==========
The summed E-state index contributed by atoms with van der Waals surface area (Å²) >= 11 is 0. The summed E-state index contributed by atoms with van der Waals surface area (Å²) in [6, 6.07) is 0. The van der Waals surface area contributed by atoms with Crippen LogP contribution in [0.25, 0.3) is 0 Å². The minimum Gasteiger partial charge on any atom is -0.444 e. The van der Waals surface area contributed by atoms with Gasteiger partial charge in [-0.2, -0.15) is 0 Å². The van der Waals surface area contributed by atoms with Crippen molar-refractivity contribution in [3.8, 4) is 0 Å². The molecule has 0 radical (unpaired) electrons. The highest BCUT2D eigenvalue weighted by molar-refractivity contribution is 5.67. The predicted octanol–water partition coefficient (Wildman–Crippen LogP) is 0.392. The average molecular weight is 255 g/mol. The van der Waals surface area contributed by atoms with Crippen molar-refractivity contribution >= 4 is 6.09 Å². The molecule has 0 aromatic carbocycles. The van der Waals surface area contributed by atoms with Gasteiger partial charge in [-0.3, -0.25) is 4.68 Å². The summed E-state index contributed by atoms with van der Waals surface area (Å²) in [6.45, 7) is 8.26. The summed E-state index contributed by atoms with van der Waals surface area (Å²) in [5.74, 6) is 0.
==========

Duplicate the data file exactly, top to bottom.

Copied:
The summed E-state index contributed by atoms with van der Waals surface area (Å²) >= 11 is 0. The summed E-state index contributed by atoms with van der Waals surface area (Å²) in [6, 6.07) is 0. The van der Waals surface area contributed by atoms with Crippen LogP contribution in [0.25, 0.3) is 0 Å². The minimum Gasteiger partial charge on any atom is -0.444 e. The van der Waals surface area contributed by atoms with Gasteiger partial charge in [-0.2, -0.15) is 0 Å². The van der Waals surface area contributed by atoms with Crippen molar-refractivity contribution in [3.8, 4) is 0 Å². The molecule has 0 radical (unpaired) electrons. The highest BCUT2D eigenvalue weighted by molar-refractivity contribution is 5.67. The predicted octanol–water partition coefficient (Wildman–Crippen LogP) is 0.392. The average molecular weight is 255 g/mol. The van der Waals surface area contributed by atoms with Crippen molar-refractivity contribution >= 4 is 6.09 Å². The molecule has 0 aromatic carbocycles. The van der Waals surface area contributed by atoms with Gasteiger partial charge in [-0.3, -0.25) is 4.68 Å². The summed E-state index contributed by atoms with van der Waals surface area (Å²) in [6.45, 7) is 8.26. The summed E-state index contributed by atoms with van der Waals surface area (Å²) in [5.74, 6) is 0.